The multifamily industry withstood the 2020 recession better than most property sectors—only industrial held up better—and market deterioration was far less than in previous recessions. Still, it was a challenging year as many owners lost rental income plus ancillary income from waived fees, deferred rents, and delinquencies.
The COVID-induced recession impacted urban submarkets significantly more than suburban ones in 2020 with five major COVID-19-related factors that decreased the appeal of urban submarkets in 2020:
Remote working requirements.
The closing of a portion of urban amenities.
The reluctance to use public transit.
A desire for more living space and a desire for greater access to the outdoors.
In addition, non-COVID-related factors exacerbated the situation, including the high cost of urban apartments and shifting demographics.
Three economic factors surfaced as the core challenges for the urban submarkets. The first is income insecurity. The loss of jobs, reduced incomes, and loss of confidence in future income and employment opportunities are challenges in maintaining high-rent properties. While most industries are recovering steadily, some still struggle, including entertainment, tourism, hospitality, retail.
Second is the prevalence of remote work. With work-from-home/work-from-anywhere practices now common for office workers, living near the workplace is far less relevant. CBRE estimates that only 30% to 60% of workers are back in the office, translating to less emphasis on living near work.
The third economic factor challenging urban multifamily markets was the loss of urban amenities—the limited availability of entertainment, restaurants/bars, cultural amenities, sports, etc. While urban amenities continue to return through 2021, it is expected to be only 80-90% of what it was pre-pandemic.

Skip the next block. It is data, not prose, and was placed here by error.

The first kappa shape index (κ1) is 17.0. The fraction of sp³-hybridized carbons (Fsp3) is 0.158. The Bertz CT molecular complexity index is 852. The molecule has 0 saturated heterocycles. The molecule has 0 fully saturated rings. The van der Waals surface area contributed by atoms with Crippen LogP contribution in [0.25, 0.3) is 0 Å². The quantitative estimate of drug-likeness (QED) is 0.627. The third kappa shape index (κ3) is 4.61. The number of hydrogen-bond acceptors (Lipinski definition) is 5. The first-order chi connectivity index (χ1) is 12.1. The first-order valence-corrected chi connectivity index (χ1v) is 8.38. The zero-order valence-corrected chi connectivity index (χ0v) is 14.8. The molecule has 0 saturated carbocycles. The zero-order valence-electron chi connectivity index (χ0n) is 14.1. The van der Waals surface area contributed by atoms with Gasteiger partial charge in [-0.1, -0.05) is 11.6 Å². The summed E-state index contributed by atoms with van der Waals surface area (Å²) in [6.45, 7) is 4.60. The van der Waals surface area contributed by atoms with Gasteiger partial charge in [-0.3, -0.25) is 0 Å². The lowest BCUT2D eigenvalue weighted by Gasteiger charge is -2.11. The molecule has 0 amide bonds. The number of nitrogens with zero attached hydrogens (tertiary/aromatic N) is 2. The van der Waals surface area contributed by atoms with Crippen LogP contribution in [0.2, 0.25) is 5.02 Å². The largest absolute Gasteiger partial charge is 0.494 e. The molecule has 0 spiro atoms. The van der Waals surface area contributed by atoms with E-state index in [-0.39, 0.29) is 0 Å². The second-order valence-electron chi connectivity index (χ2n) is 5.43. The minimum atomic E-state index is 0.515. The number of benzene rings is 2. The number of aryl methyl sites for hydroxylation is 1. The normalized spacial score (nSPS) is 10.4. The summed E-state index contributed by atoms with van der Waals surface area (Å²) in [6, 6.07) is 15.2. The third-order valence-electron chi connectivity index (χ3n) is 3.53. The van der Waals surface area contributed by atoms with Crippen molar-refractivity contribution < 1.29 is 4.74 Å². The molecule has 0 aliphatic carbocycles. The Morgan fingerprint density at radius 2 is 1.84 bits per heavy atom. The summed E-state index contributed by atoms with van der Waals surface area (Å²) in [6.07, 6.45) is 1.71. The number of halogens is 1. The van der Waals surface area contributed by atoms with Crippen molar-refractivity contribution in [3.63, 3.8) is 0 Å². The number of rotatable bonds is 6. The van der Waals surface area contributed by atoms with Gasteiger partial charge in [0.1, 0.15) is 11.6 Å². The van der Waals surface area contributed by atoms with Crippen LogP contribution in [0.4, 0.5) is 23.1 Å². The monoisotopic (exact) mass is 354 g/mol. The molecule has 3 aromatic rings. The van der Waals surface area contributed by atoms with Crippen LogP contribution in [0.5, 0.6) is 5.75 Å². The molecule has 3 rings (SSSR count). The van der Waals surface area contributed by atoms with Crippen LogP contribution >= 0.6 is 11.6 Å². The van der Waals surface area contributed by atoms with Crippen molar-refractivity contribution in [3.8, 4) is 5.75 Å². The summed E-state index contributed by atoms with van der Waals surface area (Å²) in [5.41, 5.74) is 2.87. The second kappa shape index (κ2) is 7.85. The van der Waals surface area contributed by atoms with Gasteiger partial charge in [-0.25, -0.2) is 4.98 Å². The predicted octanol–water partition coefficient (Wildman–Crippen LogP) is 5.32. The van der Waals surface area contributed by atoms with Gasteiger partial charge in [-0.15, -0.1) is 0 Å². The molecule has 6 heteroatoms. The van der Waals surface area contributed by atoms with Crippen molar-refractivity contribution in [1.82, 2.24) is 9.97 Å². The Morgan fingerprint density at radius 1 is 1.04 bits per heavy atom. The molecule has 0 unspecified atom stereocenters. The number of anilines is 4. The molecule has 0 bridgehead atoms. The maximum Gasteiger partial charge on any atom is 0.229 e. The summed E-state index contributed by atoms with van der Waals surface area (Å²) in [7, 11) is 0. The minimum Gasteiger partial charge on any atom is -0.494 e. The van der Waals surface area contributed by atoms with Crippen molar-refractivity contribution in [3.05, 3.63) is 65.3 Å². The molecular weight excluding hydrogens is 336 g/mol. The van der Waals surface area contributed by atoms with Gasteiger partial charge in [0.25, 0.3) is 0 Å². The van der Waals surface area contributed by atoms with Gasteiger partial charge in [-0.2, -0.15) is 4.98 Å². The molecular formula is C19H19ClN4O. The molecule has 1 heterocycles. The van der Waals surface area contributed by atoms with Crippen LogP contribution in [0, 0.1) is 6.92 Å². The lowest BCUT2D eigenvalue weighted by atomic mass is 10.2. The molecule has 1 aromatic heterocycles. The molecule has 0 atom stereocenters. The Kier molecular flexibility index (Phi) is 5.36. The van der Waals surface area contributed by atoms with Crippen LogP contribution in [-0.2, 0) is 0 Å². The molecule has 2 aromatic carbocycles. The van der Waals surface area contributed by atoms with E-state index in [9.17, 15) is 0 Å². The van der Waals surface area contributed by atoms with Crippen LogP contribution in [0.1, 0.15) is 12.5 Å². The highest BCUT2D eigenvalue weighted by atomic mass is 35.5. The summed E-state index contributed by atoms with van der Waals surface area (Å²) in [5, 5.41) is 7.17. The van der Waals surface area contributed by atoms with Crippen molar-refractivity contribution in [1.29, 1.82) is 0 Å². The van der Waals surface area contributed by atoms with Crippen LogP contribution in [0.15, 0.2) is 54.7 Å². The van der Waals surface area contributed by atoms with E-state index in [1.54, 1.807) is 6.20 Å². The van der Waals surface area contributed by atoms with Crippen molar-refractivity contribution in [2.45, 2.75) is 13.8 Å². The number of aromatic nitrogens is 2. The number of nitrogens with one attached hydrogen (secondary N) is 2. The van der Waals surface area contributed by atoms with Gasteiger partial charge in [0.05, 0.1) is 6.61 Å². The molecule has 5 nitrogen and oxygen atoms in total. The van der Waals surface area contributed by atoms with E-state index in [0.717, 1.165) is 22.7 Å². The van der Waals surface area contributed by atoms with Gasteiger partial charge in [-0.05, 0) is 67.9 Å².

COVID-19 Related Factors
We've written extensively about COVID-19's impact on the residential rental market in the past year. We even commissioned an independent study on the topic, the Effects of COVID-19 on Residential Rentals, 2020 Survey Report. Today we want to look at three challenges specifically impacting the urban multifamily market.
First, let's look at high rents in urban communities. Many renters struggled with the cost-benefit calculus. With fewer benefits from urban living, the justification of the high cost of urban living comes into question. As urban living conditions improve, high rent will become less of a factor. However, some remote renters who became accustomed to more affordable suburban rents may not return due to costs.
Next comes living space and outdoor space—specifically, the lack thereof. The pandemic made us all take a good, hard look at our living spaces. Larger living spaces surfaced as a top amenity as renters spent more time at home. This should diminish as people go back to school and work. However, the hybrid nature of both will likely be a feature of the "new normal."
Access to quality outdoor space also increased in desirability. The continued opening up of public outdoor amenities will mitigate this factor; still, some renters will continue to move to less dense areas.
Lifestyle Trends of Millennials
The last non-COVID-related shift is due to Millennials reaching life stages where urban living is often traded in for larger housing options in less-dense submarkets. This trend is likely to continue to put downward pressure on urban multifamily demand. Gen Z appears to favor urban living but they are a smaller portion of the population.
Multifamily Investment Strategies for 2021
With steadily improving market conditions, multifamily investment volume is expected to increase in 2021. Multifamily segments that had greater market deterioration in 2020—such as high-end assets in urban submarkets may not stabilize until well into 2021 and present more investment risk. Buyers may seek pricing discounts for such assets, but significantly discounted pricing will remain difficult to find. Savvy investors will also take extra precautions to protect their investments from preventable fraud by using Snappt.